Dear Johannes, you were the first ever German teacher in Cyprus. You taught German at the Hotel Management School for 25 years, taught at several public schools, are a tourist guide yourself and taught at the Goethe-Institut for fifty years. Generations of German students at the Goethe-Institut remember you; you taught parents and later their children. Even many years after your retirement, you continued to teach people German and were a very popular and valued teacher in the youth courses. What makes a good German teacher?
A good teacher has to become a friend with the students from day one, make his/her goal clear to them, that they should join in if they want to learn the language well, and also explain to them how interesting and important the German language is for their future. From the beginning, he/she should praise the students after each answer with "bravo, good, excellent, very good". This encourages them a lot! My motto was "no words no language". I created a list, therefore, of about 300 important phrases and expressions of daily life (they are in my book "STRAHL") such as "Welcome, please take a seat", and gave them to the students with the request to memorise 5-10 phrases each time, and I tested them at the beginning of every lesson. They enjoyed this enormously, and it ran parallel to the grammar exercises and texts in the textbook.
In the 1980s, you organised trips to Germany for the German students. How did these trips go? Do you have any particularly fond memories?
The trips to Germany with the German students were very interesting. The programme was very rich. Among other things, we visited museums, castles and palaces and got to know the daily life of the Germans, e.g. using the tram, the underground, trains, and the students had the opportunity to practise their German while shopping. I stood by without speaking, listened and was very happy to see how they were able to communicate. A particularly nice memory was once when my twenty pupils were asked for their tickets in the underground and they told the ticket inspector, "Our teacher has the tickets. That's the fat gentleman at the back". And after I showed him the group ticket, he called out loudly to his colleagues in the metro "Hello... group of students from Cyprus, everything is all right....." And all the passengers looked around curiously to see the students from Cyprus! It was very negative that we didn't have mobile phones at that time and I had to give strict instructions about the departure time and meeting point of the group.
I don't know of anyone in Cyprus whose experience with German lessons goes back further than yours. What did German lessons look like forty years ago?
Forty or fifty years ago, there was very little demand for German in Cyprus. Most of the classes were held in the evening schools. Sometimes I would register some relatives of mine in order to form a German class. Most of the students were business people who worked with German companies and studied very hard. The emphasis was on hotel, restaurant, travel, taxis, etc. and all this from my own notes and dialogues. That was all they needed to know when they went to Germany. There were hardly any people interested in studying in Germany. At that time there was no air conditioning in the classes and in winter I always took my small fan heater to class so that the students wouldn't stay away!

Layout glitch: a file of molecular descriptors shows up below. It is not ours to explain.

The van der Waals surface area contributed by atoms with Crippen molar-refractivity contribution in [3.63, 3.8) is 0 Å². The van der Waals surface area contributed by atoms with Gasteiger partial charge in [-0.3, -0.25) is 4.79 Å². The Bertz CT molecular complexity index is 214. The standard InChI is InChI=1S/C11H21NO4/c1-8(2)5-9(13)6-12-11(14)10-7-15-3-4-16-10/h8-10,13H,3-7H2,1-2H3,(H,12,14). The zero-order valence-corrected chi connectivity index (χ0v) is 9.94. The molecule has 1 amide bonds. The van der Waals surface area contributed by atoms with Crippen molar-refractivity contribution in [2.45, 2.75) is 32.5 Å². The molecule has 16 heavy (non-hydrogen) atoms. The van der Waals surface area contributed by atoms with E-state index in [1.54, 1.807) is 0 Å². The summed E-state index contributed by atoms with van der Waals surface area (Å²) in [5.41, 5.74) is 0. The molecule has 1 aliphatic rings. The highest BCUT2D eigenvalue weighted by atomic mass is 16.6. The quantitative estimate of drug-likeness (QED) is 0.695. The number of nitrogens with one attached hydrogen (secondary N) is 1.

The Goethe-Institut in Cyprus has existed for 60 years. Which moments have stuck in your memory and which do you remember particularly fondly?
I have been at the Goethe-Institut for the last fifty years. In all those years I was lucky to always have well-selected, good, understanding and nice colleagues. I always think of them fondly. I also think fondly of the annual, very well-organised teacher seminars held by various experts in the German language. Many colleagues from all over Cyprus took part and we had the opportunity to learn about many educational topics and form good friendships. Our closing ceremony was also very nice and interesting, where almost all students and teachers took part in the different games before we ended up with sausages and drinks. I also have fond memories of the Christmas parties at the Goethe-Institut, where I played Father Christmas for years and handed out sweets and presents to the children. In recent years, I have experienced great love and appreciation from my colleagues and also from my students. It's a pity that due to the pandemic and old age, everything suddenly came to an end.
What do you wish the Goethe-Institut for the future?
The Goethe-Institut, with its good directors and capable staff, is really doing a very good job for both groups of the Cypriot population. I sincerely hope that it will continue to exist for many more years so that it can pass on the German language and culture to all the people of Cyprus.